Document Type


Publication Date

Winter 1997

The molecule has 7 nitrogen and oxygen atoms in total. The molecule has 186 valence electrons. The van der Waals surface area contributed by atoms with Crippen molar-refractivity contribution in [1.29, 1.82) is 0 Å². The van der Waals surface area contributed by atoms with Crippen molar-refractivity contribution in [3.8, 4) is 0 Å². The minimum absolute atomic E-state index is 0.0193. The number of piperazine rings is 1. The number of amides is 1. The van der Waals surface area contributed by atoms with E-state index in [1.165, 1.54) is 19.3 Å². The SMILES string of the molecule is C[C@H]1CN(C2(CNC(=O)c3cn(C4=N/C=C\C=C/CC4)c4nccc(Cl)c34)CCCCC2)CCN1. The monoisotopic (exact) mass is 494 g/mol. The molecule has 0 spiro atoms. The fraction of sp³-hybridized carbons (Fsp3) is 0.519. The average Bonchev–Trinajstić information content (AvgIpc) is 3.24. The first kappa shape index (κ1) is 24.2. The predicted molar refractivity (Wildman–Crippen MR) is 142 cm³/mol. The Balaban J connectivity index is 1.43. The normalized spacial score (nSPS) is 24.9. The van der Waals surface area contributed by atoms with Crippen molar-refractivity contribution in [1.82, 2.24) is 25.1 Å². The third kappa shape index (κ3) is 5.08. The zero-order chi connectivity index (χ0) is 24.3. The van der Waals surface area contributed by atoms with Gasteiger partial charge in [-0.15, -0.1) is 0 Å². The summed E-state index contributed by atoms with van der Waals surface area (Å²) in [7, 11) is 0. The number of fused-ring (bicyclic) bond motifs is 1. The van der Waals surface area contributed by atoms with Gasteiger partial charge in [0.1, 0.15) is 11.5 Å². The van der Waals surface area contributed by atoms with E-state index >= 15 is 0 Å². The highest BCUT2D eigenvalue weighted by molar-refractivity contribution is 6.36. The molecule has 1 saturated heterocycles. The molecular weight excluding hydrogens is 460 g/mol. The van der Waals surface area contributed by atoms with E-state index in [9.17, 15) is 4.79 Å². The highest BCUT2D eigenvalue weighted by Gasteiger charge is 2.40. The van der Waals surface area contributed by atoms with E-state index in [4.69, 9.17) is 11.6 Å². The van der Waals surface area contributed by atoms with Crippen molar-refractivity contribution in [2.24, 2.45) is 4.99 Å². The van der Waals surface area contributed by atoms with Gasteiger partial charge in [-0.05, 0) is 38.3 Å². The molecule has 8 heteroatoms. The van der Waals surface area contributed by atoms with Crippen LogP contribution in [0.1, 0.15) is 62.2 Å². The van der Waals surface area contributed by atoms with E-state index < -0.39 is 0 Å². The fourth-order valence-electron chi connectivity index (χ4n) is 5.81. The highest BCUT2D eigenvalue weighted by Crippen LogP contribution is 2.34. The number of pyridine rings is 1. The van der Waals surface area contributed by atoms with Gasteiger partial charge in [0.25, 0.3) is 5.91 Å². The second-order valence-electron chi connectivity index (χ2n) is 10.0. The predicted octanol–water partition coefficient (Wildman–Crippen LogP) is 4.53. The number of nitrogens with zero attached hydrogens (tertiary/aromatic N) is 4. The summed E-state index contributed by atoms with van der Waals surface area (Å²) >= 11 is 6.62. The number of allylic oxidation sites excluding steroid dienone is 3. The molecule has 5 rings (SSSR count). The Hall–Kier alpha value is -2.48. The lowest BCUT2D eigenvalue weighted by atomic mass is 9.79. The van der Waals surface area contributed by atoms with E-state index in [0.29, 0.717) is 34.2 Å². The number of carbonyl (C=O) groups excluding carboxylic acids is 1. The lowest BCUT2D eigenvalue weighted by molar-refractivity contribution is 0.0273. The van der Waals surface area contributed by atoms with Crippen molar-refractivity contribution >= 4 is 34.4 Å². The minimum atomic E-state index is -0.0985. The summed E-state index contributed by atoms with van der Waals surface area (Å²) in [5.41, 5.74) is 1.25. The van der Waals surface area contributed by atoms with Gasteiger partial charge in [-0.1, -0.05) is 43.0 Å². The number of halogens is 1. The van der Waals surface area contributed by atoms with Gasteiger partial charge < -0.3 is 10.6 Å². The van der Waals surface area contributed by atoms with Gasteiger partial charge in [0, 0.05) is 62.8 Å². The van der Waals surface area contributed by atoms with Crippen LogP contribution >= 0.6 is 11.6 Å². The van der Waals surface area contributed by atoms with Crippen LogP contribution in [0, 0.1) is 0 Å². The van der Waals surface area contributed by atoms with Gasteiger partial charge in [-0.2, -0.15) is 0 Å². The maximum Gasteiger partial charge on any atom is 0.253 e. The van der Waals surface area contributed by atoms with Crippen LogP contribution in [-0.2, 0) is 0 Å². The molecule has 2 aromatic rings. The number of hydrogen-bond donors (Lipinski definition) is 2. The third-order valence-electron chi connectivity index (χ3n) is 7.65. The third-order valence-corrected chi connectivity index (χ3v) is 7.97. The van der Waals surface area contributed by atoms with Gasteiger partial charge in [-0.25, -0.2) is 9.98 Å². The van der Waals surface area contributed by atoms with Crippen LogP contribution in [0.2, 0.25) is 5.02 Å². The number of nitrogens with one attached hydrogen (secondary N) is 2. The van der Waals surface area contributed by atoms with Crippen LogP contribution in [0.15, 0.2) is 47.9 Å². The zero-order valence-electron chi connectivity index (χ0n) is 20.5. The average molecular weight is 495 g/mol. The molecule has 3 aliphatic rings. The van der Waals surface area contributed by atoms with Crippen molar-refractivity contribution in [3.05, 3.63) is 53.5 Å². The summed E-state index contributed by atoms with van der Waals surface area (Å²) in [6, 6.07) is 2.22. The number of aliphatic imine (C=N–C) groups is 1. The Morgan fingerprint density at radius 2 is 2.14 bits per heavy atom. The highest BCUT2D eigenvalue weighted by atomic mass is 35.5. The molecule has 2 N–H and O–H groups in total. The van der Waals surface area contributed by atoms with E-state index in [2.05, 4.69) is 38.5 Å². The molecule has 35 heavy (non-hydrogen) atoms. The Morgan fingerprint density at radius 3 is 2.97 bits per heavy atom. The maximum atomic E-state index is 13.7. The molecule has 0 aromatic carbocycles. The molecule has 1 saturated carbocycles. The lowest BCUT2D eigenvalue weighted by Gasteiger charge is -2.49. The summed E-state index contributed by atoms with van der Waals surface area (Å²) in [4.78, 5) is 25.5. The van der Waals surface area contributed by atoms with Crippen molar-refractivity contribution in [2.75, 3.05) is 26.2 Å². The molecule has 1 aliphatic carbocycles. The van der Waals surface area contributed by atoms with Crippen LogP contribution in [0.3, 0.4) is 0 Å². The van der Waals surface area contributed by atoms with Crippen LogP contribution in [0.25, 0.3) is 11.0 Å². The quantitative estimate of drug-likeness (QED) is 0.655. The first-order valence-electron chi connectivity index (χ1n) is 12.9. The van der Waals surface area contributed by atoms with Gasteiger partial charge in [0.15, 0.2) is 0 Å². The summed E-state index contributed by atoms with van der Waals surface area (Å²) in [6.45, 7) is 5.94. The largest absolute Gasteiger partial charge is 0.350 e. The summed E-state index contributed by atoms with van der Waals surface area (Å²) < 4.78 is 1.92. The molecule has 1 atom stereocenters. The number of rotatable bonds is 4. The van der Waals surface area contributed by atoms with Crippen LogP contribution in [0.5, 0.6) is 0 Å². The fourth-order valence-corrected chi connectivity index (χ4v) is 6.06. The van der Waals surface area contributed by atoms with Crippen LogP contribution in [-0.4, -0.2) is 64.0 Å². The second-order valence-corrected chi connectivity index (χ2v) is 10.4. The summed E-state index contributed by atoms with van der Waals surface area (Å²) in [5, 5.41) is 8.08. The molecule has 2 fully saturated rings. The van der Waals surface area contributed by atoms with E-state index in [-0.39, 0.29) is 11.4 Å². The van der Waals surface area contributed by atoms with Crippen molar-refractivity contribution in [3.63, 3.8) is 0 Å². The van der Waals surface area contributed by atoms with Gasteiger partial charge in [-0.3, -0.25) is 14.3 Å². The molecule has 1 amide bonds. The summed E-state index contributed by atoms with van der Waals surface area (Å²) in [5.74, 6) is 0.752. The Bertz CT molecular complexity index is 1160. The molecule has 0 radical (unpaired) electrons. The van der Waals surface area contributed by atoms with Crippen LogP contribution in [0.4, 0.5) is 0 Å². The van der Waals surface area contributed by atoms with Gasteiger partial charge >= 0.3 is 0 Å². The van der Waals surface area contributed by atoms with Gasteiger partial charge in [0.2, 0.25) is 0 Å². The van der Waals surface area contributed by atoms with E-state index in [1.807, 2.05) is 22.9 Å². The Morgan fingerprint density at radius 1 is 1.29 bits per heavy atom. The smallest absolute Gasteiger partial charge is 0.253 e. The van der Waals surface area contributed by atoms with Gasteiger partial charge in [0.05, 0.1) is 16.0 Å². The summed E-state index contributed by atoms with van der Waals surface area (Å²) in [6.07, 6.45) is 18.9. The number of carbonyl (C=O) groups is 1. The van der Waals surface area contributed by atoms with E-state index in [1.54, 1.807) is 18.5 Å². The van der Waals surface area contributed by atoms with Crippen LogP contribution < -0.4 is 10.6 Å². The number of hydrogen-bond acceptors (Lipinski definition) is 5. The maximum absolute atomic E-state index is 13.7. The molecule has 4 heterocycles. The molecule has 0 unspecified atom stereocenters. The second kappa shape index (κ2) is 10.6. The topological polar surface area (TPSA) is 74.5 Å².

The article examines one such shortcoming: namely, that existing research fails to account for the dynamic nature of the housing market. Analyzing data from the St. Louis metropolitan area, this study finds that economic factors--not siting discrimination--are behind many claims of environmental racism. This phenomenon suggests the need to develop public policies that fit the economic nature of the problem. In particular, a policy that compensates individuals living near industrial sites is the key to securing environmental justice.



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